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Shortchange on Taxes Means Shortchange on the Middle Class

by Marc Granowitter  |  January 09, 2012

That taxpayers shortchange the government on taxes is not news, that they do it to the tune of $450 billion annually is. According to a new IRS report, “New Tax Gap Estimates,” released last week, acts of underreporting, underpaying and not filing are contributing to a growing gross federal tax gap. Overall, the gap includes $28 billion from not filing, $376 billion from underreporting and $46 billion from underpaying. Through federally enforced payments and late payments from taxpayers, the government closed that gap by $65 billion, providing for a net tax gap of $385 billion in 2006, a marked increase from $290 billion in 2001.

To close that gap even more, the IRS makes two astute suggestions: get wealthy individuals back into the tax system by stopping offshore tax cheating and increase third-party reporting and transparency for businesses. Many corporations — General Electric, Bank of America and ExxonMobil — reap billions in profits without paying a cent in federal taxes.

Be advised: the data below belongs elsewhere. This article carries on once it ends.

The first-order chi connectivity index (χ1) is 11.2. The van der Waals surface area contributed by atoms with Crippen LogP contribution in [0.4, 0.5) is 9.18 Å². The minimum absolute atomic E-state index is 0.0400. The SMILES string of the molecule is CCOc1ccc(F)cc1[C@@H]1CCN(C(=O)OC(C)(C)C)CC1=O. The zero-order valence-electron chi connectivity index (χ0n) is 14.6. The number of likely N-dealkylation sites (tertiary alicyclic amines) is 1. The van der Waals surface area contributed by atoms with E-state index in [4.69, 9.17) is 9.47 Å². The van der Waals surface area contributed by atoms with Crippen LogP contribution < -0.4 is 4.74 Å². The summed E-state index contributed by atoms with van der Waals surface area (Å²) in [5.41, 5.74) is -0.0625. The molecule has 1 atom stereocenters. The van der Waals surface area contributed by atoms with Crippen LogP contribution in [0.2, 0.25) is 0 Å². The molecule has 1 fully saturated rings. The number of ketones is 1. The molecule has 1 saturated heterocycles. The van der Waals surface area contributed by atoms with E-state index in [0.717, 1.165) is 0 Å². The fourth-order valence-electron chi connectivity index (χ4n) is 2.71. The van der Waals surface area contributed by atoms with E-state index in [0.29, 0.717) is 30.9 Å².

Rules are rules. Working families know that. If all taxpayers played by the rules and paid the taxes owed, the federal deficit would shrink, reducing the burden on the middle class. If the net tax gap was cut by even 50 percent, revenue would increase by $1.9 trillion during the next 10 years. This would reduce Congress’ deficit-mania. It would limit the perceived need to cut federal funding for vital services. It would free up funds to create jobs, and it would provide opportunities to invest in public schools, mass-transit and water sanitation systems.

In shortchanging the government on taxes, taxpayers are shortchanging the working middle class. Federal legislative and regulatory efforts to increase compliance and accurate reporting must be strengthened. Individuals must take responsibility for their part, and Congress and the administration must work together to reduce and ultimately close the federal tax gap.

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